[1] Mandela, Nelson. Long Walk to Freedom: The Autobiography of Nelson Mandela. (New York, USA. Back Bay Books, 1995)

[2] Tutu, Desmond. No Future Without Forgiveness. (New York, USA. Doubleday, 1999).

[3] Desmond Tutu. No Future Without Forgiveness, Pg 54 & 55.

About the Author


Mary Kamau

Christ follower, Mother of 3 Biological children and one Foster daughter, Wife, Pastor, Executive Director of Institutional Development and Strategy in Missions of Hope International, www.mohiafrica.org.

4 responses to “We find blessings in the most unusual places.”

  1. mm Eric Basye says:

    Thank you for your blog, Mary. I too am looking forward to our time in South Africa, especially after having read these books. Is there a key lesson you take away from either of these books to apply to your own leadership context?

  2. mm Roy Gruber says:

    Mary, what a wonderful summary of both books. Do you find in your cultural context that people believe they can turn to the church for help and forgiveness? In my American culture, that is not the case. Is there something the local church can do to communicate the Good News within our communities, not just within the walls of the church?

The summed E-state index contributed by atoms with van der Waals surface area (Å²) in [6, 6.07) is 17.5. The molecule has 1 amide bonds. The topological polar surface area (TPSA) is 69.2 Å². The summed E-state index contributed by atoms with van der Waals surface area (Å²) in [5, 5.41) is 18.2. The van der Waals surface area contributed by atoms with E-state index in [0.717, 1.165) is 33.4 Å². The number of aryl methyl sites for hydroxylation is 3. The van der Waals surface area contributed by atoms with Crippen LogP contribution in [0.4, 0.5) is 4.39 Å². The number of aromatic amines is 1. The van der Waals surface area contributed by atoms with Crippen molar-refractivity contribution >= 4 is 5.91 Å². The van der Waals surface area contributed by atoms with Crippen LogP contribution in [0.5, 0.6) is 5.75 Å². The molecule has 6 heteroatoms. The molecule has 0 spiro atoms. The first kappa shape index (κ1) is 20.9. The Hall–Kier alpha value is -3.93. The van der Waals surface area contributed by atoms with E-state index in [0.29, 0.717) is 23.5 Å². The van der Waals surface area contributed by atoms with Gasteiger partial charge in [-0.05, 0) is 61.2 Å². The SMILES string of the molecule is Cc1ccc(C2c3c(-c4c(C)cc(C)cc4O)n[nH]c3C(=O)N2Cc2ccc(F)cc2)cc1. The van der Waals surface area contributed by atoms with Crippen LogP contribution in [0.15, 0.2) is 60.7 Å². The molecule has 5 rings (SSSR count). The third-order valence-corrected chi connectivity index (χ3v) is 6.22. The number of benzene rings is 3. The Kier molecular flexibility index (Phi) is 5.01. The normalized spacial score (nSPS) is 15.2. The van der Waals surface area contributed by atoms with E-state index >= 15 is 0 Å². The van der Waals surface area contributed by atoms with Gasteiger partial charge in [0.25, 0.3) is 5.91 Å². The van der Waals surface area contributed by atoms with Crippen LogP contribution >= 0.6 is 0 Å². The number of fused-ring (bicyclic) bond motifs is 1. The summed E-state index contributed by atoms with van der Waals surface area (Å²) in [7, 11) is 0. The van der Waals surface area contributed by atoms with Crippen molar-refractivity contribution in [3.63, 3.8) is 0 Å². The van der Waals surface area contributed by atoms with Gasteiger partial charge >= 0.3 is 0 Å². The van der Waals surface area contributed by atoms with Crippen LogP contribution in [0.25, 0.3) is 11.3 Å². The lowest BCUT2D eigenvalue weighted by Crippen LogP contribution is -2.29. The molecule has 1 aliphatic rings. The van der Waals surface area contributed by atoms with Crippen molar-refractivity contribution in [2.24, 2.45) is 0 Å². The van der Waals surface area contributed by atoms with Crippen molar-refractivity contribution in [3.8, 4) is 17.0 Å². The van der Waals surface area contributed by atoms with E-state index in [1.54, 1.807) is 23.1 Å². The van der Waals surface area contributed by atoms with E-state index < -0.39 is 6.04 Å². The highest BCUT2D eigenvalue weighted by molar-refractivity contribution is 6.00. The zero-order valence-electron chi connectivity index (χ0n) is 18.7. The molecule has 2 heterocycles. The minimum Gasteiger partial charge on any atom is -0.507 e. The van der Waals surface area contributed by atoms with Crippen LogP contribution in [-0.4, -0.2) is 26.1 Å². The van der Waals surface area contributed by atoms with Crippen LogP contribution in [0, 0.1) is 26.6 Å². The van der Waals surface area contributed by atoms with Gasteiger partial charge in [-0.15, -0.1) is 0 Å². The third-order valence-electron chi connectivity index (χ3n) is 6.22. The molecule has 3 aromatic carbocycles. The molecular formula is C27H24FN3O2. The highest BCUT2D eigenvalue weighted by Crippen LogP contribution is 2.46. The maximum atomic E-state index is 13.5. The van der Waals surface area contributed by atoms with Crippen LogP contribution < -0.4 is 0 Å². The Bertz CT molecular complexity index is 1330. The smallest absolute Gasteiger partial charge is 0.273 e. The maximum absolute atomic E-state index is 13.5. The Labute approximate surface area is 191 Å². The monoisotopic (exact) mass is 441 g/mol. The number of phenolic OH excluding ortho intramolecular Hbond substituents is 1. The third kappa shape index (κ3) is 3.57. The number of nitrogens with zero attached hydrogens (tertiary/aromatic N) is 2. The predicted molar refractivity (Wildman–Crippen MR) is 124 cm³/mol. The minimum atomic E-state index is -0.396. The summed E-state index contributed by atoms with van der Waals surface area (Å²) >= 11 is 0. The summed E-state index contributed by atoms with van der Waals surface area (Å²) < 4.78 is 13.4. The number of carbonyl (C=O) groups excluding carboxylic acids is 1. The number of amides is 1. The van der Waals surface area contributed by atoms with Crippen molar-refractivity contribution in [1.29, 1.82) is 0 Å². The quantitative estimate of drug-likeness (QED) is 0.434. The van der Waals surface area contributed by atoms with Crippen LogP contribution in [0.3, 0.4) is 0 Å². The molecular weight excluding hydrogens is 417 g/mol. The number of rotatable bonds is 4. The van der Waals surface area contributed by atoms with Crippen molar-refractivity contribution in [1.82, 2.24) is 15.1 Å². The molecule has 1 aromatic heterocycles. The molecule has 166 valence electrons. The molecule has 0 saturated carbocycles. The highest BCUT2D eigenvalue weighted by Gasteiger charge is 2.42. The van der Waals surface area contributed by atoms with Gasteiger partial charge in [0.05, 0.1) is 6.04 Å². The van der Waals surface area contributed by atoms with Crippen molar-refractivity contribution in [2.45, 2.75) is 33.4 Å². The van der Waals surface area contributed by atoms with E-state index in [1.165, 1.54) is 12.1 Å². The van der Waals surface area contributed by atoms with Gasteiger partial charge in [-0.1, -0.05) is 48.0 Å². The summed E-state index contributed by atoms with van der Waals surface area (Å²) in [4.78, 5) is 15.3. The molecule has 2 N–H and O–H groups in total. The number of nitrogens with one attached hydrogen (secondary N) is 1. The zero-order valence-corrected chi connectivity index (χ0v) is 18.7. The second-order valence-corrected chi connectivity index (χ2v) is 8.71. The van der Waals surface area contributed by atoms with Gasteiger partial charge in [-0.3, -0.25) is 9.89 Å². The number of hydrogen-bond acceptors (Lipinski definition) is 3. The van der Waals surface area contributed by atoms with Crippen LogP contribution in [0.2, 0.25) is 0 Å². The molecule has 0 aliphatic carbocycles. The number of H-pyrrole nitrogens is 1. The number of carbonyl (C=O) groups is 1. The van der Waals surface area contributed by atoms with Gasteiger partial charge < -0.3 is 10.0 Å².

3. mm Troy Rappold says:

    Mary: The TRC was fascinating to learn about in both these books. I didn’t know the details of how SA went from a system of Apartheid to Democracy. Without the TRC, the country would not have ben able to move forward as well as it has. The spirit of ubuntu, combined with the wisdom of impunity in exchange for the truth was just the right combination that SA needed to move forward. Great analysis of the two books. I too am looking forward to our upcoming visit.

  4. mm Denise Johnson says:

    Thank you for your post. I’m looking forward to experiencing South Africa with you. I hope to have your input on your continental home. My question for you is how did Nelson Mandela’s journey impact your part of Africa? What aspects of his or Bishop Tutu’s leadership do you aim to implement?